Q: I found a reference in a tech publication to “an older, nonsecure version of an application.” I’ve seen “nonsecure” used quite a lot lately, especially about computer software. Is there such a word? Shouldn’t it be “insecure”?
A: The word “nonsecure” hasn’t made it into The American Heritage Dictionary of the English Language (4th ed.). Even my spell-checker doesn’t recognize it, and wants to make it “nosecone”! But Merriam-Webster’s Collegiate Dictionary (11th ed.) does include “nonsecure,” without any definition or comment, in a long list of words with “non” prefixes.
My bet is that American Heritage and other dictionaries will soon follow M-W‘s suit, and that all the dictionaries will include definitions. The term “nonsecure” has become extremely common in the world of information technology to describe data or software that’s not secure.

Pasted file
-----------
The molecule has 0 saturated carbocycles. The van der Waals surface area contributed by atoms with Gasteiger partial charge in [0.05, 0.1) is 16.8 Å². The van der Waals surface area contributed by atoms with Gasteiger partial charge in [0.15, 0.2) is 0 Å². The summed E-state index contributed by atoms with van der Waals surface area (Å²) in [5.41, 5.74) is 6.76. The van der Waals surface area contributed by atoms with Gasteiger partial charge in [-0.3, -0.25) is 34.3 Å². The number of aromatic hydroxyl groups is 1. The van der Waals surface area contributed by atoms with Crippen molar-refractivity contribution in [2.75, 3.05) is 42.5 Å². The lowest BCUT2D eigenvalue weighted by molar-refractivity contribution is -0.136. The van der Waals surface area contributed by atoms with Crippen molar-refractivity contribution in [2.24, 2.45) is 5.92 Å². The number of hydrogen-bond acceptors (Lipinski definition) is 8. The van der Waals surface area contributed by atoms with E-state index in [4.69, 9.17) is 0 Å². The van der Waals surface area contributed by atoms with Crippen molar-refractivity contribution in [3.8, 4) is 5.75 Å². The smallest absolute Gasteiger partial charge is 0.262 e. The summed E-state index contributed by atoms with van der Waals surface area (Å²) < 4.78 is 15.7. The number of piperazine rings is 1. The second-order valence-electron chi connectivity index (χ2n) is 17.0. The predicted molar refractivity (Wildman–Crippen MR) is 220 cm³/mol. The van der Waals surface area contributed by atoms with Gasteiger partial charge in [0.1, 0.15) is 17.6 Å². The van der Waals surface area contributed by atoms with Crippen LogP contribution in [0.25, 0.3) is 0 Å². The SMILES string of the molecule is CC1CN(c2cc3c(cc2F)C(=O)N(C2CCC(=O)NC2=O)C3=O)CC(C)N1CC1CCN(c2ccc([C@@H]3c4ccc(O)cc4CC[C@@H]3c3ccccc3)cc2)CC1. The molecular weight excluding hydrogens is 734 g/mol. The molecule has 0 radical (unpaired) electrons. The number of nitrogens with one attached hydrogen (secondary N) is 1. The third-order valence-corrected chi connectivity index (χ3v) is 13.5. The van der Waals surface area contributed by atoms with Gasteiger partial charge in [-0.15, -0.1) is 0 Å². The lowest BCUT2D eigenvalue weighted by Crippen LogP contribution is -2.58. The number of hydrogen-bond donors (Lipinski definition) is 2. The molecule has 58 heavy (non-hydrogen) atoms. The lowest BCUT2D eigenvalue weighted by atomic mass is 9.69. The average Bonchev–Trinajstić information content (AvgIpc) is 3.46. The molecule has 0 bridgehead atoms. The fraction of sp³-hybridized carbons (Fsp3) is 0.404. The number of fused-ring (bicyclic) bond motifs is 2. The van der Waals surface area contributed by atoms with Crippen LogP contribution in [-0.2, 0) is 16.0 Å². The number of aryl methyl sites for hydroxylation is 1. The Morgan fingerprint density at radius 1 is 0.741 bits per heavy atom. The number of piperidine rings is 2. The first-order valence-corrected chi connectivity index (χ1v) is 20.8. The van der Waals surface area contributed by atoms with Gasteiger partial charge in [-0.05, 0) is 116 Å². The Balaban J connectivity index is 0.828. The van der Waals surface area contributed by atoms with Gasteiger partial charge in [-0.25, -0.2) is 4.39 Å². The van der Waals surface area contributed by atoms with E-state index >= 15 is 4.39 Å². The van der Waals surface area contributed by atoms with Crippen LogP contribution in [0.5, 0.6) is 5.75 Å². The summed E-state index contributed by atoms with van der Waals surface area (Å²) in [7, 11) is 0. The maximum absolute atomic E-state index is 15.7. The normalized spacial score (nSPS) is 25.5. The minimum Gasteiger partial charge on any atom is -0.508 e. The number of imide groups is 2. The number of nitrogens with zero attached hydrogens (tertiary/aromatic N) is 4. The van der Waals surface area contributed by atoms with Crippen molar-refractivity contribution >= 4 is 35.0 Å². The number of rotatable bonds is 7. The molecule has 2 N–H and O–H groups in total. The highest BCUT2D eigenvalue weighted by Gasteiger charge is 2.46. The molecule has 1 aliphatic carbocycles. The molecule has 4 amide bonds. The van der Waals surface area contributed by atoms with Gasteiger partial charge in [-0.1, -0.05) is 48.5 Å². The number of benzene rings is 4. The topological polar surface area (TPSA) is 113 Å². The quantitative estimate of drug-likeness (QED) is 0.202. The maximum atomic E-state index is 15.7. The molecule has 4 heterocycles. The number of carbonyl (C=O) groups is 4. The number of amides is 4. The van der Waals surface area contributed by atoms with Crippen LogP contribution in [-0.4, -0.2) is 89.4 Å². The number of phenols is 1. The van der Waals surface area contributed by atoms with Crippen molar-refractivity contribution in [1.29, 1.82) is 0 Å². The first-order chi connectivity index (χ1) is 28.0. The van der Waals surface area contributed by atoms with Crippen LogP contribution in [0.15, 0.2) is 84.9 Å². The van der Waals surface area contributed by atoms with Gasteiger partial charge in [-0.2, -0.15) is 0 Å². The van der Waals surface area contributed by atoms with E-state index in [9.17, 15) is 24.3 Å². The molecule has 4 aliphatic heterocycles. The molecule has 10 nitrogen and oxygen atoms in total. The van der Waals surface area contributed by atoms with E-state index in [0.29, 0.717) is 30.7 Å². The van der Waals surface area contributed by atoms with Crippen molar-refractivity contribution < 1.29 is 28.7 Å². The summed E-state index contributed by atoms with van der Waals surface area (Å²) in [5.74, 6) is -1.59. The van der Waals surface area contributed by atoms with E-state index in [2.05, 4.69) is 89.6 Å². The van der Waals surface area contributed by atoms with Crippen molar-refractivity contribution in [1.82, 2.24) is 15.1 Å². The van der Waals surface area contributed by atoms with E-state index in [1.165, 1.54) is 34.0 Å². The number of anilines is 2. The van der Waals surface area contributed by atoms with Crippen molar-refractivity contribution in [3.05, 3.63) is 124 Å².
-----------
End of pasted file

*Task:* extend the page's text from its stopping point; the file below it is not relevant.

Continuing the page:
“Nonsecure” seems a more likely choice for this usage than “insecure,” which has psychological overtones. Though I have seen “insecure” used to describe unsafe data or software, “nonsecure” is used much, much more often.
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